Category Archives: RSI

Backtesting Options: Selling SPY Puts on RSI(2)

Let’s try the good old strategy for RSI(2) mean reversion.
Buy on Rsi(2)<30
Sell on Rsi(2)>60
Execution is on the Open of the next day.
This is what trading the SPY etf looks like.

How about using the same signals and selling 10, 1-point away from the floor price, front month Puts.*
Again, we sell 10 Puts right below the SPY price. 
So if SPY is at 145.7 we would sell the (floor(145.7)-1) 144 strike Put.
We sell the front month before the 11th of the month, otherwise we shift to the next month.
We cover the position on an Rsi(2) sell signal or let it expire.
All Buy and sells are on the next day Close and on the ask for buy orders and bid for sell orders.**

Of course there are money management differences: The top chart reflects %-of-equity money management (hence, the compounding), while the bottom does not (it buys 10 contracts, rain or shine) . But otherwise, I am surprised at the similarity in the shape of the equity curve. Where is the extra time premium I would expect on buying the fear? 
How about selling further out of the money Puts. 1–>5 points away from the current price:

Similar results. Any thoughts?

*Many thanks to Dave. for his help.
**I will caution the reader that backtesting options is fairly involved and may contain errors including but not limited to: historical data errors, programming errors, underestimation of slippage and execution costs, unrealistic assumptions on price fills, etc. I use EOD data, so there is no information on the open/high/low of the day. 

Connors RSI – Part 1

One of the readers of this blog, Mark, alerted me to a new indicator/system published from Connors/Alvarez : The ConnorsRSI.

What is the ConnorsRSI?

It consists of three components:
a. Short term Relative Strength, i.e., RSI(3).
b. Counting consecutive up and down days (streaks) and “normalizing” the data using RSI(streak,2). The result is a bounded, 0-100  indicator.
c. Magnitude of the move (percentage-wise) in relation to previous moves. This is measured using the percentRank() function.

The formula given is:
ConnorsRSI(3,2,100) = [ RSI(Close,3) + RSI(Streak,2) + PercentRank(percentMove,100) ] / 3

Bottom line: Connors/Alvarez have used similar indicators in the past. What is happening here is that they are creating a more robust indicator by averaging the three. They are “normalizing” the three indicators (rsi, consecutive moves and magnitude of move) to a 0-100 range and then averaging.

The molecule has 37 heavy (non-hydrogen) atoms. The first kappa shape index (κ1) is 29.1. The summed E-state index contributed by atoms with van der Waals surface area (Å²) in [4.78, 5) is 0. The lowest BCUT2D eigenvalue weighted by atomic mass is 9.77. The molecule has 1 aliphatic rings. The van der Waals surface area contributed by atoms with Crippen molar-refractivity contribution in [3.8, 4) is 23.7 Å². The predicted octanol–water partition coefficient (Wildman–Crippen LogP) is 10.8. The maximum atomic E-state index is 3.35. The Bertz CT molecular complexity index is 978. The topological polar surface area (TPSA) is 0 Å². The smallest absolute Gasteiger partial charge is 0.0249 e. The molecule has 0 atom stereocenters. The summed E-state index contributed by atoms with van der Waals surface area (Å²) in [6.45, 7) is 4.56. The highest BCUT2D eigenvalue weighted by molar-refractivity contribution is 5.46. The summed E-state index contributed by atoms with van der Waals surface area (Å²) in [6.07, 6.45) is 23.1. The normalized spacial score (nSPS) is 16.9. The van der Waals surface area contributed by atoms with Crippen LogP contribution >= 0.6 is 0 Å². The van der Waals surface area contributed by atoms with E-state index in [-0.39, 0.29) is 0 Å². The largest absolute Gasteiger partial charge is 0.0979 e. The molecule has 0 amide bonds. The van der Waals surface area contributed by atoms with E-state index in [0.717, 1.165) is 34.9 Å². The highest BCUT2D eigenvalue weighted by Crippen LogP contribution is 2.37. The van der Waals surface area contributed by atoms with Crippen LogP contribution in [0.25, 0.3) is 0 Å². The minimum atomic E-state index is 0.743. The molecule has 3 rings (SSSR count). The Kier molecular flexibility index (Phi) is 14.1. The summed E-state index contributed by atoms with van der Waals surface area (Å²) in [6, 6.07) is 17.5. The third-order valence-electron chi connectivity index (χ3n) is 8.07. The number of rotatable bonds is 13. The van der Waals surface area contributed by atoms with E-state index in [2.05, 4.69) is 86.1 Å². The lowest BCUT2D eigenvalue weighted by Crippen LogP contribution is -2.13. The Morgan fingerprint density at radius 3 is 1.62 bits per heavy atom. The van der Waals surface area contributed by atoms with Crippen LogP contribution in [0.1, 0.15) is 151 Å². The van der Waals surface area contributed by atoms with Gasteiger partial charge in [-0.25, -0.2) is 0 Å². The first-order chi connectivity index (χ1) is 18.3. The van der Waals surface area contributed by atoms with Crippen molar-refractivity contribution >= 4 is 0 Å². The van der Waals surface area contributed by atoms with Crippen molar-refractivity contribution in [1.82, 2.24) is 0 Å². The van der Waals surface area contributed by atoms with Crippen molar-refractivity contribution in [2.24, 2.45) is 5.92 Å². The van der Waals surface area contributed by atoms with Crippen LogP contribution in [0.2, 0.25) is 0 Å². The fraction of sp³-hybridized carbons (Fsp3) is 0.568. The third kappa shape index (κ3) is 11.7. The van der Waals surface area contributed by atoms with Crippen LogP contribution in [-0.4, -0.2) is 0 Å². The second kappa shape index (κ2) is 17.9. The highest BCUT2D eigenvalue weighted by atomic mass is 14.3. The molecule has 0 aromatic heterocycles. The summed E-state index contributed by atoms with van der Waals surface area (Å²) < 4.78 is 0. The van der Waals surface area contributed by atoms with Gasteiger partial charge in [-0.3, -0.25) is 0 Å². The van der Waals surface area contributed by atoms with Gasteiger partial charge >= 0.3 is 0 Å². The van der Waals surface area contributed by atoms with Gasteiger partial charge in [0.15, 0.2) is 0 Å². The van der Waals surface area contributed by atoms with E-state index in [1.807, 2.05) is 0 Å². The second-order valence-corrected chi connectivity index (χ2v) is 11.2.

Connors/Alvarez propose a strategy that uses the Connors RSI coupled with other rules and filters on large section of U.S. Stocks.
In this post we’ll test the indicator on one security only, the SPY etf (as a proxy for the SP500).

Test A –
Instrument – SPY
1. Using ConnorsRSI(3,2,100) – We ‘ll call it Crsi.
2. Buy on Crsi<15
3. Sell on Crsi>70
4. Buy /Sell on the next bar Open price.
5. Commision of $0.005.

Test B –
The obvious question is whether the parameters are “fitted” to the data. What about using other parameters:
BuyThreshold –>5-50
BuyThreshold –>50-95

Test C –
What about before 1994? We ‘ll use ^GSPC (the SP500 Index).
Same parameters as “Test A”

Detailed results Test A

All trades
Initial capital 100000
Ending capital 336322.84
Net Profit 236322.84
Net Profit % 236.32%
Exposure % 6.55%
Net Risk Adjusted Return % 3606.42%
Annual Return % 6.30%
Risk Adjusted Return % 96.17%

All trades 179
Avg. Profit/Loss 1320.24
Avg. Profit/Loss % 0.73%
Avg. Bars Held 4.77

Winners 136 (75.98 %)
Total Profit 439687.37
Avg. Profit 3233
Avg. Profit % 1.71%
Avg. Bars Held 3.93
Max. Consecutive 11
Largest win 15964.53
# bars in largest win 3

Losers 43 (24.02 %)
Total Loss -203364.52
Avg. Loss -4729.41
Avg. Loss % -2.37%
Avg. Bars Held 7.42
Max. Consecutive 3
Largest loss -35059.29
# bars in largest loss 10

Max. trade drawdown -58157.34
Max. trade % drawdown -23.75%
Max. system drawdown -58157.34
Max. system % drawdown -23.28%
Recovery Factor 4.06
CAR/MaxDD 0.27
RAR/MaxDD 4.13
Profit Factor 2.16
Payoff Ratio 0.68
Standard Error 20256.9
Risk-Reward Ratio 0.5
Ulcer Index 3.5
Ulcer Performance Index 0.26
Sharpe Ratio of trades 2.23
K-Ratio 0.0404

7 Winning Trading Systems Reviewed – Pt. 3: RSI 25 75

Read pt.1
REad pt.2
Back in 2009 Larry Connors and Cesar Alvarez published several short term trading systems in their book “High Probability ETF Trading”. They described 7 mean reverting strategies. 
What happens, then once a strategy becomes public domain? Do they loose their edge?
All tests are performed on a set of 20 ETFs:

Tthe strategy can hold  up to 10 ETFs at any time.

Strategy 3:  RSI 25-75

The rules:
These rules are presented as found on the internet. Please refer to the original book for more info.

ETF is above MA(200)
4 period RSI<25
BUY on the close of the day these criteria are met.

*Aggresive version: Buy another unit if the 4-period RSI falls below 20

SELL on the close when

4 period RSI>55


ETF is below MA(200)
4 period RSI>75
SHORT on the close of the day these criteria are met.

COVER on the close when

4 period RSI<45

“Out of Sample” – 01/1/2009-9/5/2012
Profit = 31651.69 (31.65%), CAR = 7.78%, MaxSysDD = -16739.86 (-13.38%), CAR/MDD = 0.58, # winners = 376 (73.44%), # losers = 136 (26.56%) 

*Aggresive Verion :”Out of Sample” – 01/1/2009-9/5/2012
Profit = 39137.94 (39.14%), CAR = 9.41%, MaxSysDD = -21294.28 (-15.50%), CAR/MDD = 0.61, # winners = 382 (74.61%), # losers = 130 (25.39%) 

These results are good and trade-able at 8 to 9% annual return vs 13-15% draw-downs. Keep in mind these are “out-of-sample” results after the strategy has been published. Although they underperform the market (SP500) they have superior statistics (reward/risk) and will outperform when leveraged.

* All tests performed are not guaranteed to be correct. Please verify any results for yourself. Amibroker code is available upon request.